11 years ago I was in the sixth grade. My homeroom teacher was the school Spanish teacher, but I chose to take French so I only saw her in homeroom, which in the sixth grade was at the beginning of the day, before and after lunch, and at the end of the day. The private school I attended housed toddlers all the way up to eighth graders, and the administration had specifically instructed the teachers not to tell any of the students about what had happened. Some of us were very young, and perhaps they thought it best if our parents explained it to us. Besides, we were kids stuck at school. How else were we going to find out? It’s not as though we had internet phones, Twitter, or some other secret underground child news network.
Well, my homeroom teacher knew all of us 11 and 12 year olds well, and she felt we had a right to know what was going on (especially given that many students’ parents were coming and picking up their children from school–we were already confused and suspicious). We were seated in homeroom, hungry bellies ready for lunch, and she told us to push all of the desks against the wall and sit in the front of the room. When we sat in perfect formation, facing the front of the room like we would formally face a teacher, she shook her head and told us to gather in closer to each other–that’s when the room got eerily quiet. We all knew something was wrong. I remember her words exactly…mostly because of how much they confused me. “This morning, two jumbo jet planes crashed into the World Trade Center in New York City.”
I had never been to New York City. I didn’t know what the World Trade Center was or how many people it housed. I had flown a commercial airline once in my life from Atlanta to Miami, and I didn’t know that they were called ‘Jumbo Jets.’ So, after hearing this sentence, I looked at my classmates and saw by the looks on their faces that they clearly understood more about the world than I did. I imagined the World Trade Center to be this big, open, flea-market esque place where people actually traded goods, and two big planes just falling onto them in some kind of horrible accident.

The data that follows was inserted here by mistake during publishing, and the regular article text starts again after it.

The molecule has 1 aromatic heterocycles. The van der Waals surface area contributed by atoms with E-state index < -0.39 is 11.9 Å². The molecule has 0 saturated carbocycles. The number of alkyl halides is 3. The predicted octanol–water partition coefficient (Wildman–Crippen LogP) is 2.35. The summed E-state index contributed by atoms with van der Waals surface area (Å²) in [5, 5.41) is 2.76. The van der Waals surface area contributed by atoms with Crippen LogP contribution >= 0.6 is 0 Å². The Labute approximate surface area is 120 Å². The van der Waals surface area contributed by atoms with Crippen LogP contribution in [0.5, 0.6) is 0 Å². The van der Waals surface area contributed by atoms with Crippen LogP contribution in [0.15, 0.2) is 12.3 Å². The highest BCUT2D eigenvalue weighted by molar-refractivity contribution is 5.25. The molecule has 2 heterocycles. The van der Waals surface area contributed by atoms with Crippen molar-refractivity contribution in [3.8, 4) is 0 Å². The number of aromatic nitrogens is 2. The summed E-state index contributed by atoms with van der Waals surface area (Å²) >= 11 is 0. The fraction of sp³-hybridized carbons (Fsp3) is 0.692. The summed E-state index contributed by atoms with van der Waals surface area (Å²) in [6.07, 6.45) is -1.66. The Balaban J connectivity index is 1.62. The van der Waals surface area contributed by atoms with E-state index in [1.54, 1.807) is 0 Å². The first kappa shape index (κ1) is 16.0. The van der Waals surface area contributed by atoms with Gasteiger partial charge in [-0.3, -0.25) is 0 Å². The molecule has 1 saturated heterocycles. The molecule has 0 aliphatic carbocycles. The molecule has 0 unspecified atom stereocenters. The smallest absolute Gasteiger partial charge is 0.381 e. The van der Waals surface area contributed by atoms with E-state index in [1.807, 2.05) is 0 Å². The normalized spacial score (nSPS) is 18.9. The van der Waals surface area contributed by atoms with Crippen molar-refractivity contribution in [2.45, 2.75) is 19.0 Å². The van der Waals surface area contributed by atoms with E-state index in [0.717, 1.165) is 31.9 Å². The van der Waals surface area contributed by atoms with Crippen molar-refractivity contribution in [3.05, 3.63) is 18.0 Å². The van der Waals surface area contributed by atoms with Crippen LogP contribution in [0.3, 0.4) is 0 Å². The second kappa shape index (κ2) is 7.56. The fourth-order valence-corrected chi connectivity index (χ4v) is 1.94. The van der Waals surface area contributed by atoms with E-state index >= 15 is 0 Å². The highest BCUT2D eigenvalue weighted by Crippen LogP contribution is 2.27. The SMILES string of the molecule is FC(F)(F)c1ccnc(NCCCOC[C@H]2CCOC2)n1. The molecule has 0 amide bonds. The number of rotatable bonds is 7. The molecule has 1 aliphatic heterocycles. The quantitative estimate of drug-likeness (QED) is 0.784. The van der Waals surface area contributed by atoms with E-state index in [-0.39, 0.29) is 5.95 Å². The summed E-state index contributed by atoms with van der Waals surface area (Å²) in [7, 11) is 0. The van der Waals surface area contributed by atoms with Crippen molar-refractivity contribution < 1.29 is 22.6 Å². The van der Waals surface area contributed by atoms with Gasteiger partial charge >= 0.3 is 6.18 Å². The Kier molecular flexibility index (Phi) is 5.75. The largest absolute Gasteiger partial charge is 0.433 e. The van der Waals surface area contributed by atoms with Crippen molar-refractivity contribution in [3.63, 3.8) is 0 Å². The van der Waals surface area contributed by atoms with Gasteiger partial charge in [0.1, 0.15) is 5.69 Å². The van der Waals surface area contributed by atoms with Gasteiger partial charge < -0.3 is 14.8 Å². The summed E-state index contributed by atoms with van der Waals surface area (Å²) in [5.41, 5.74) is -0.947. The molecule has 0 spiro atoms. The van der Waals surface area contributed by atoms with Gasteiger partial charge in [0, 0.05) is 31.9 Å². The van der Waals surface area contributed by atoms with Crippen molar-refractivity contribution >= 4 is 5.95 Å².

We hadn’t said much yet, so my teacher asked us if we had any questions. Once we all understood that it wasn’t an accident, we began to better understand the gravity of the situation. All kinds of things were racing through our minds. …World War 3!?….Bombs?!….Would these terrible people consider attacking an elementary school in Atlanta?!….Who knows?!….My teacher assured us that we’d be fine, but that we may see our friends’ parents coming to take them from school for the day, and all of the after school sports would most likely be cancelled. [I remember hearing them announce all of the sports cancellations over the PA later that afternoon, blaming “inclement weather”…]
So off we went to lunch. Dead silent. We were standing in the cafeteria line, looking at all of the happy-go-lucky kids who didn’t know yet. My friend turned to me and said, “Look at them. So innocent. They don’t know that we’re under attack.” Her words snapped everything into perspective for me for the first time. We were under attack. My country was under attack.
Some people may question the ethical validity of my homeroom teacher’s actions–but when I got home later that night I knew she did the right thing. Because after I left school I was surrounded by people who were acting like nothing was happening. I was part of a tennis league separate from the school and I still had to play a match that afternoon. I was shocked at the denial around me because I knew it was serious.
So how would this incident have been different if it occured in 2012 instead? You can’t hide a huge newsbreak from a kid with an internet phone. Twitter or Google News would most likely be the first place people would’ve heard about the tragedy. Major news sites might have stronger capabilities to beef up their servers [I went online that night in 2001 to try to read more about what happened, but every major news site was basically not working there was so much traffic].
We all know that’s true. But think about how a child (and yes I mean even 11 or 12) might view news like this if they read it first on Twitter. Sure, they’d know it’s serious, but it will always be something that they ‘read on Twitter.’ It strips away the heaviness of the situation right down to the bare bones…the facts only. By the time most news coverage in 2001 had scrambled together, most of it had a reaction coating the facts. It was a news story, not a news statement. I guess my point is, this real-time news on Twitter, fast-paced world we live in now might not have given this situation the gravity it deserved. Hearing my homeroom teacher practically whisper it to us in a small community circle may have just been exactly how we were supposed to hear this news.